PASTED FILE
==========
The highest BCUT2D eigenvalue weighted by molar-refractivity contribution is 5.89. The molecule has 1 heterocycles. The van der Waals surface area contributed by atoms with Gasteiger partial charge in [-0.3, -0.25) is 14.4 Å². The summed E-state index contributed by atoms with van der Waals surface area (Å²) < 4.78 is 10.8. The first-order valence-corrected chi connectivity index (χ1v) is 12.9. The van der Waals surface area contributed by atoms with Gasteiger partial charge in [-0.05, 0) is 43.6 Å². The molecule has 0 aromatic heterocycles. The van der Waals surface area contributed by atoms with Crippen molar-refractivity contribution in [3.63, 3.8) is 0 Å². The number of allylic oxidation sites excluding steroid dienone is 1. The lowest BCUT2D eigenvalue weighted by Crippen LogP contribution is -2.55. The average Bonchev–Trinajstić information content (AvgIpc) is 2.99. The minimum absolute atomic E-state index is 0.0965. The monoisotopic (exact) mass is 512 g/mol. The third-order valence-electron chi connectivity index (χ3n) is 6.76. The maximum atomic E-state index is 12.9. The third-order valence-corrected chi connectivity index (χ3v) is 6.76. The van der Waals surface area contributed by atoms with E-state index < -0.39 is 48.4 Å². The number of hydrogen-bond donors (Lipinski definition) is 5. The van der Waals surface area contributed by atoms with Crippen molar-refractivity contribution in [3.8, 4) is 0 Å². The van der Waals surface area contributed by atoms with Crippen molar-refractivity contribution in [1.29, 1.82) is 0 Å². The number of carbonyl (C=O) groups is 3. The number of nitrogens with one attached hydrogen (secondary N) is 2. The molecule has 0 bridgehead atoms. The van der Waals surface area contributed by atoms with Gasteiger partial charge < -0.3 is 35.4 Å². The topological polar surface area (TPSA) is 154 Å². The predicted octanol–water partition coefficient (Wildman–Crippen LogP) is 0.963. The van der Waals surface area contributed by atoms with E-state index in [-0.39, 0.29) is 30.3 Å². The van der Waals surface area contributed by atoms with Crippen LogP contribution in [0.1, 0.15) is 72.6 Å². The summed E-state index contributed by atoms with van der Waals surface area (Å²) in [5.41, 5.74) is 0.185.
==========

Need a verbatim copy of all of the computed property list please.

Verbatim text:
The highest BCUT2D eigenvalue weighted by molar-refractivity contribution is 5.89. The molecule has 1 heterocycles. The van der Waals surface area contributed by atoms with Gasteiger partial charge in [-0.3, -0.25) is 14.4 Å². The summed E-state index contributed by atoms with van der Waals surface area (Å²) < 4.78 is 10.8. The first-order valence-corrected chi connectivity index (χ1v) is 12.9. The van der Waals surface area contributed by atoms with Gasteiger partial charge in [-0.05, 0) is 43.6 Å². The molecule has 0 aromatic heterocycles. The van der Waals surface area contributed by atoms with Crippen molar-refractivity contribution in [3.63, 3.8) is 0 Å². The number of allylic oxidation sites excluding steroid dienone is 1. The lowest BCUT2D eigenvalue weighted by Crippen LogP contribution is -2.55. The average Bonchev–Trinajstić information content (AvgIpc) is 2.99. The minimum absolute atomic E-state index is 0.0965. The monoisotopic (exact) mass is 512 g/mol. The third-order valence-electron chi connectivity index (χ3n) is 6.76. The maximum atomic E-state index is 12.9. The third-order valence-corrected chi connectivity index (χ3v) is 6.76. The van der Waals surface area contributed by atoms with E-state index < -0.39 is 48.4 Å². The number of hydrogen-bond donors (Lipinski definition) is 5. The van der Waals surface area contributed by atoms with Crippen molar-refractivity contribution in [3.8, 4) is 0 Å². The van der Waals surface area contributed by atoms with Crippen molar-refractivity contribution in [1.29, 1.82) is 0 Å². The number of carbonyl (C=O) groups is 3. The number of nitrogens with one attached hydrogen (secondary N) is 2. The molecule has 0 bridgehead atoms. The van der Waals surface area contributed by atoms with Gasteiger partial charge < -0.3 is 35.4 Å². The topological polar surface area (TPSA) is 154 Å². The predicted octanol–water partition coefficient (Wildman–Crippen LogP) is 0.963. The van der Waals surface area contributed by atoms with E-state index in [-0.39, 0.29) is 30.3 Å². The van der Waals surface area contributed by atoms with Crippen LogP contribution in [0.1, 0.15) is 72.6 Å². The summed E-state index contributed by atoms with van der Waals surface area (Å²) in [5.41, 5.74) is 0.185.